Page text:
No pie pumpkins available? Don’t use a regular pumpkin – the flesh is too watery. Substitute peeled and seeded butternut squash. The flavor is remarkably similar. (And, a shortcut if you don’t like peeling, seeding, and cubing squash: check your grocery store’s produce section for pre-cubed butternut squash.)

No pressure cooker? No worries. For step 1, saute the pumpkin puree ingredients (except for the water) over medium-high heat in a large dutch oven. Once the onions are softened, add 1 cup of water (instead of the half cup), bring to a boil, then reduce the heat to a simmer, cover the pot, and simmer until the pumpkin is softened, about 30 minutes. For step 2, stir in all the chili ingredients, bring to a simmer, then simmer for 30 minutes, or until the chili has thickened.


  • Category: Pressure Cooker
  • Cuisine: Vegetarian
Seeding the pumpkin

Seeding the pumpkin

Pumpkin and spices, ready to pressure cook

Pumpkin and spices, ready to pressure cook

Stirring in the beans and tomatoes

Stirring in the beans and tomatoes


What do you think?

Questions? Other ideas? Leave them in the comments section below.

Related Posts:

Pressure Cooker Pork Chili with Beans
Pressure Cooker Turkey Chili with Chorizo and Pinto Beans
Pressure Cooker White Chicken Chili
Click here for my other pressure cooker recipes

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Filed under: Pressure cooker


Hi! I’m Mike Vrobel. I’m a dad and an enthusiastic home cook; an indie cookbook author and food blogger with a day job, a patient spouse, and three kids who would rather have hamburgers for dinner.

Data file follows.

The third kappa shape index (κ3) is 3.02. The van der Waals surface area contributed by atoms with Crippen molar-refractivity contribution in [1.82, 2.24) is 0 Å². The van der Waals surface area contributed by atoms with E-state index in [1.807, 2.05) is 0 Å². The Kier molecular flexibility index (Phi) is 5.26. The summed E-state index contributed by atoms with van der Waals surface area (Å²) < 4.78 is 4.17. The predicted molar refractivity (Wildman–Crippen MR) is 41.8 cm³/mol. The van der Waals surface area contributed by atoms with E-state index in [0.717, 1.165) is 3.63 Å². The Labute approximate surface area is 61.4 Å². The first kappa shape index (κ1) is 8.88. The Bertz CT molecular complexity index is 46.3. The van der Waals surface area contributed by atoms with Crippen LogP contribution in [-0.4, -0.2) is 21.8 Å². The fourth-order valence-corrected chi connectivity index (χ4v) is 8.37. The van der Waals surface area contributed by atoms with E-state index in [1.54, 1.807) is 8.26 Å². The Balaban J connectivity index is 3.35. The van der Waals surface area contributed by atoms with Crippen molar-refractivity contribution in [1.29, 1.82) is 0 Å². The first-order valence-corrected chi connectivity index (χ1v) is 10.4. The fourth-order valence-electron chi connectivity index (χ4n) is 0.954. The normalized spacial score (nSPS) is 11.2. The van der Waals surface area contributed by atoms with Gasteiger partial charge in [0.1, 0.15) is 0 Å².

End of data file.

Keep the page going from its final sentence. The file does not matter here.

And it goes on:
1. Miguel says

    Trying this one out today. It has vegetable oil listed in the ingredients for the puree, but the directions mention melting butter. Do you think using vegetable oil (to keep this totally vegan) would work? Maybe 3Tbsb instead of 4?

    • Miguel – cut and paste got me. That is supposed to be 2 tablespoons of vegetable oil, heated until shimmering, instead of the butter. Updated the recipe instructions, and my apologies.

      • Miguel says

        No worries at all! Thanks for another great recipe! It came out great!

        I tried the trick listed in the comments about pre-cooking the pumpkins to avoid slicing/peeling. I only needed 6 mins under pressure in an electric pc and the pumpkin skin lifted right off. I It probably cost a little bit of clock-time, but saved some frustrating knife-time. I compensated by knocking 4 minutes off the puree cook time.

  2. I made this yesterday. It is amazing! I have a 6 qt. pressure cooker and only used one can of tomatoes, which made for a somewhat thicker chilli (which my family prefers). I will certainly make it at Halloween!

  3. Charlie says

    Thanks! That used to be an issue when I lived in Colorado, but we’re moving to San Antonio shortly, so that’s that.

  4. Charlie says

    Fantastic, thanks. I’ll be looking into electric PCs soon – any particular recommendation as far as brands and models, or are you happy with the Instant Pot?

  5. Debbie says

    hey, Mike! if you have the pressure cooker, you have the world’s easist pumpkin cooker. Cut the pumpkin in half and scrape it out. if you can fit it all in the cooker, do it. I can do 1/2 at a time. With 1 c. water in the bottom, put pumpkin cut sides down on a rack and cook at highpressure 10 min. The skin falls off and its easily pureed. You will never buy another can of pumpkin again. forget the peeling and chopping.

  6. I add 20% to standard PC cooking times for my electric PC. I’m a big fan of the ease of use in electric PCs. I use my electric except when I need the extra space in my (jumbo) Kuhn Rikon 12 quart.

  7. Charlie says

    So I’m probably going to buy a pressure cooker sometime soon, as we’re having a kid and cooking time is going to get limited. The electric models have a certain appeal from an ease of use standpoint. Is there a good conversion factor for cooking time, to account for the slightly lower pressure the electric models are capable of? Or should I simply buy the cheaper standard type?